There have been some major struggles with my kids over the years that were like the stains in my carpets:  they would start out small, going unnoticed by me because my attention was elsewhere, and suddenly, one day, they became so glaring, I was pulling my hair out.  
     Zack never like to read aloud,  But in third grade he flat out refused to do the teacher assigned reading aloud for twenty minutes each night.  Consequently, he fell an entire grade level behind in reading.  
     Mason has always been sweet, but he's also always been VERY slow.  It hit the "glaring" phase in second grade when he was taking more than twenty minutes each morning just to change his clothes.  That doesn't sound like that big of a deal, but there's only so much time before school.  Consequently, we were almost missing the school bus every morning last year (and in fact, did miss it at least 10 times).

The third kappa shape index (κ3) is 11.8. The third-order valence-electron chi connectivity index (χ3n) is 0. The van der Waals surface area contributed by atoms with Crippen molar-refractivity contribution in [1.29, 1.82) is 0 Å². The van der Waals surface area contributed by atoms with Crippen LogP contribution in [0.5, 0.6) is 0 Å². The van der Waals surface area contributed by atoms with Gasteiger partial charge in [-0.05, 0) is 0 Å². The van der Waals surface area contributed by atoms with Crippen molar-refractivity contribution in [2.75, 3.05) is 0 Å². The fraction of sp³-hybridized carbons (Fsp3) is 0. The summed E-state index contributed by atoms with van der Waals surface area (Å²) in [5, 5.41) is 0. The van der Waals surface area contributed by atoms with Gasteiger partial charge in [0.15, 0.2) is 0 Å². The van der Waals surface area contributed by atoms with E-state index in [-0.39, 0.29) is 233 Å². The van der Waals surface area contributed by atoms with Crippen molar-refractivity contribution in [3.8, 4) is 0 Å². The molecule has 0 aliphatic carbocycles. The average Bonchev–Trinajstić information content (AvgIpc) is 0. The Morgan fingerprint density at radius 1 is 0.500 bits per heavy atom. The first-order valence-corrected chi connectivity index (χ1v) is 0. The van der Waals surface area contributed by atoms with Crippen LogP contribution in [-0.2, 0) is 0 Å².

Unlike the rug stain situation where I used the correct thing on the very first try, I wasn't as lucky with my kids' problems. 
     In Zack's case, I spent lots of money on books that I thought would interest him, even more money on a NOOK with a microphone so he could practice reading aloud by himself, took him to the library to choose books on his own, etc.  In Mason's case, I raced him myself, did sticker charts with rewards and prizes, you name it.  All of my time, effort, and investments solved absolutely nothing.  Both kids were still struggling, and all three of us were completely frustrated.  The only trick left up my sleeve was to finally turn to God.  I had no choice but to hand it all over to Him in prayer, and let it be.